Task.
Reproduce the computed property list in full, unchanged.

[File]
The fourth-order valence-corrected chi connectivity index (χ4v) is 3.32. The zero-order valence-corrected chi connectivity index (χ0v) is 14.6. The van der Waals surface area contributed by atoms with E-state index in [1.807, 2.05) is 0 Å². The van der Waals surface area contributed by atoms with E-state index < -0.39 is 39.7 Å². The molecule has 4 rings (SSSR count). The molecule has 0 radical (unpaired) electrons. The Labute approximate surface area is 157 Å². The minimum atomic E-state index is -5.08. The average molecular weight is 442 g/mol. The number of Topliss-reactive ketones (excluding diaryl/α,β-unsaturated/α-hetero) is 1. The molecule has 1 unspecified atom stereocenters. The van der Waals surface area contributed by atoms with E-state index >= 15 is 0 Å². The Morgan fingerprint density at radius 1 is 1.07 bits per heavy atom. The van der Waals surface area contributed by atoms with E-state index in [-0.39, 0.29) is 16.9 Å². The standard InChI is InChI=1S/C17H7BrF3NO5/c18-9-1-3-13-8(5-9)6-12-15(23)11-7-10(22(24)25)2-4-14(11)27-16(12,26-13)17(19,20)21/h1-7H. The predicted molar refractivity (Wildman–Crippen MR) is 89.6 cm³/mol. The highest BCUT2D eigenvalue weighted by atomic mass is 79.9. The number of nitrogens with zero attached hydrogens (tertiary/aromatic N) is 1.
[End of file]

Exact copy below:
The fourth-order valence-corrected chi connectivity index (χ4v) is 3.32. The zero-order valence-corrected chi connectivity index (χ0v) is 14.6. The van der Waals surface area contributed by atoms with E-state index in [1.807, 2.05) is 0 Å². The van der Waals surface area contributed by atoms with E-state index < -0.39 is 39.7 Å². The molecule has 4 rings (SSSR count). The molecule has 0 radical (unpaired) electrons. The Labute approximate surface area is 157 Å². The minimum atomic E-state index is -5.08. The average molecular weight is 442 g/mol. The number of Topliss-reactive ketones (excluding diaryl/α,β-unsaturated/α-hetero) is 1. The molecule has 1 unspecified atom stereocenters. The van der Waals surface area contributed by atoms with E-state index >= 15 is 0 Å². The Morgan fingerprint density at radius 1 is 1.07 bits per heavy atom. The van der Waals surface area contributed by atoms with E-state index in [-0.39, 0.29) is 16.9 Å². The standard InChI is InChI=1S/C17H7BrF3NO5/c18-9-1-3-13-8(5-9)6-12-15(23)11-7-10(22(24)25)2-4-14(11)27-16(12,26-13)17(19,20)21/h1-7H. The predicted molar refractivity (Wildman–Crippen MR) is 89.6 cm³/mol. The highest BCUT2D eigenvalue weighted by atomic mass is 79.9. The number of nitrogens with zero attached hydrogens (tertiary/aromatic N) is 1.